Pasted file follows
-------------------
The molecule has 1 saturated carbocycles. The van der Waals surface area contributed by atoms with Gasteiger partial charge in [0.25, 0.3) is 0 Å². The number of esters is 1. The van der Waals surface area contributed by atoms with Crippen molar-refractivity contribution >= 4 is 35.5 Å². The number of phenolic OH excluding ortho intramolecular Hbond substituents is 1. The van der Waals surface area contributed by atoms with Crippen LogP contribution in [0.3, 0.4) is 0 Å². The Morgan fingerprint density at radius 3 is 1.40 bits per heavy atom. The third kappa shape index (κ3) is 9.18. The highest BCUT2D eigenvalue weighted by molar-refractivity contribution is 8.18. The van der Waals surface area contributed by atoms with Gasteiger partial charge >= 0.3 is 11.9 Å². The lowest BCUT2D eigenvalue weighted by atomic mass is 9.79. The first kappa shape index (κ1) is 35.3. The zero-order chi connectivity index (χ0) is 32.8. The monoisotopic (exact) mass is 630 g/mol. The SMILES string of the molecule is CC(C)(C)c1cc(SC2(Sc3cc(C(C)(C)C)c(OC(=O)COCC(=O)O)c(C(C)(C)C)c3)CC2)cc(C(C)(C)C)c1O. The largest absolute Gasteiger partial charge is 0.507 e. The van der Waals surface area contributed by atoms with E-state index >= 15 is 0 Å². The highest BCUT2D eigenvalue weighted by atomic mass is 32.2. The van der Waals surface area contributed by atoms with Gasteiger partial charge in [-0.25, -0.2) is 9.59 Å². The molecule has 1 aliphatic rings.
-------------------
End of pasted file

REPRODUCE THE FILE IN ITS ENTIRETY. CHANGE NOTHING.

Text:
The molecule has 1 saturated carbocycles. The van der Waals surface area contributed by atoms with Gasteiger partial charge in [0.25, 0.3) is 0 Å². The number of esters is 1. The van der Waals surface area contributed by atoms with Crippen molar-refractivity contribution >= 4 is 35.5 Å². The number of phenolic OH excluding ortho intramolecular Hbond substituents is 1. The van der Waals surface area contributed by atoms with Crippen LogP contribution in [0.3, 0.4) is 0 Å². The Morgan fingerprint density at radius 3 is 1.40 bits per heavy atom. The third kappa shape index (κ3) is 9.18. The highest BCUT2D eigenvalue weighted by molar-refractivity contribution is 8.18. The van der Waals surface area contributed by atoms with Gasteiger partial charge >= 0.3 is 11.9 Å². The lowest BCUT2D eigenvalue weighted by atomic mass is 9.79. The first kappa shape index (κ1) is 35.3. The zero-order chi connectivity index (χ0) is 32.8. The monoisotopic (exact) mass is 630 g/mol. The SMILES string of the molecule is CC(C)(C)c1cc(SC2(Sc3cc(C(C)(C)C)c(OC(=O)COCC(=O)O)c(C(C)(C)C)c3)CC2)cc(C(C)(C)C)c1O. The largest absolute Gasteiger partial charge is 0.507 e. The van der Waals surface area contributed by atoms with E-state index >= 15 is 0 Å². The highest BCUT2D eigenvalue weighted by atomic mass is 32.2. The van der Waals surface area contributed by atoms with Gasteiger partial charge in [-0.25, -0.2) is 9.59 Å². The molecule has 1 aliphatic rings.